A godsend or Godforsaken? As remote network monitoring moves from concept to reality and makes its way into more and more medical equipment and devices, biomedical engineering departments face a new challenge: Is there a role for BMETs? If so, what is it? While the powers that be haggle over who’s in charge of what, biomeds can get in on the ground floor by being part of the planning and negotiation process.
Remote network monitoring can prove to be a godsend to overworked BMETs and IT staff. These systems can identify a potential problem with the primary blood analyzer in the clinical laboratory before it becomes a middle-of-the-night crisis call. They can analyze the security of the IT network to make sure it complies with all Health Insurance Portability and Accountability Act (HIPAA) regulations for patient privacy and ensure the system is as hacker-proof as possible. These days, biomedical and information technology paths often intersect, and BMETs may be required to troubleshoot a network problem.
But if you have any lingering doubts that remote network monitoring can undermine your job security, here’s a piece of advice. When the service contracts are negotiated — be there!
Know the capabilities of your biomedical staff. Recognize there may be more important tasks to be accomplished than sitting in front of a monitor eight to 12 hours a day watching for any glitch that might occur. Delegate those tasks to your outsource monitoring service, and free BMET staff for more important roles, like keeping all the other equipment in the hospital running smoothly.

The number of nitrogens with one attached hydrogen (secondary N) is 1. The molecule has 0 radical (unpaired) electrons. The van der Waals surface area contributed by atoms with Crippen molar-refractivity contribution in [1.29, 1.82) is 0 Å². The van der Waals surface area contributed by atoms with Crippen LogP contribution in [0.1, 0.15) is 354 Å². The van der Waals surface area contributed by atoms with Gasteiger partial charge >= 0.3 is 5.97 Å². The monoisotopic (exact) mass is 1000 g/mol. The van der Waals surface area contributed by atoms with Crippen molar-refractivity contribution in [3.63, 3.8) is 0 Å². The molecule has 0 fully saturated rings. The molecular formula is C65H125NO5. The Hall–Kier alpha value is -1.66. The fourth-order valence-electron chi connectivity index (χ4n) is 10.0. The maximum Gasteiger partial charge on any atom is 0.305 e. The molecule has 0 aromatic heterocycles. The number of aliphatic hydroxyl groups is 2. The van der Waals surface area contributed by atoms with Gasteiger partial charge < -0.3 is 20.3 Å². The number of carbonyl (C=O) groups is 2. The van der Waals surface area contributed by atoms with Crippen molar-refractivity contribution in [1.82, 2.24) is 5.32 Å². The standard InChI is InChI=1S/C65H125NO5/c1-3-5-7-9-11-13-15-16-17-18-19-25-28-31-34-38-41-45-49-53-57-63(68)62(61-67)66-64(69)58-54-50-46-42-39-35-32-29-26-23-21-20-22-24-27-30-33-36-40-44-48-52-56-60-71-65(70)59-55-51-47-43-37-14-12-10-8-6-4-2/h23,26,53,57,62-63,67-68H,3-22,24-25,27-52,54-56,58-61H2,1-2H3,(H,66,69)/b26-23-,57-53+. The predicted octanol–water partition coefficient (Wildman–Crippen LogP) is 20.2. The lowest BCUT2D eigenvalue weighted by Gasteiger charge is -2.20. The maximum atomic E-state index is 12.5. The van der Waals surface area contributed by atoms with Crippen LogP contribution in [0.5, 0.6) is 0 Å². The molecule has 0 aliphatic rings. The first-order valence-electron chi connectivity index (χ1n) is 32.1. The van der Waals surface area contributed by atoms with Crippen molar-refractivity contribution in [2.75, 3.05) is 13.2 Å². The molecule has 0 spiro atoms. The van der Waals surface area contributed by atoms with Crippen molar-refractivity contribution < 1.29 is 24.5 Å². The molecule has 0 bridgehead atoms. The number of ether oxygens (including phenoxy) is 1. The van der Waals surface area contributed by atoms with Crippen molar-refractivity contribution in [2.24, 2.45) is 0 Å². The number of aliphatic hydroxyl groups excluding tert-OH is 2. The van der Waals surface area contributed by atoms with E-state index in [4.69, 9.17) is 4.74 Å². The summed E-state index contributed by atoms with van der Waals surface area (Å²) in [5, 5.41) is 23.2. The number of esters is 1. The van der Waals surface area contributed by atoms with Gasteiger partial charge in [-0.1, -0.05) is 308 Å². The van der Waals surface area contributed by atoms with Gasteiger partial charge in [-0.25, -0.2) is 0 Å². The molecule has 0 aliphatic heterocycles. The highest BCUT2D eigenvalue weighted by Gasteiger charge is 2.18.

Remote network monitoring can be interpreted in various ways. In the case of clinical laboratory equipment, some manufacturers incorporate communication software capable of relaying information to their service center about how the device is functioning. Some network monitoring activities involve a managed service provider to assure the smooth and secure functioning of all of the aspects of an IT system. There are also in-house tools that are available for certain monitoring procedures.
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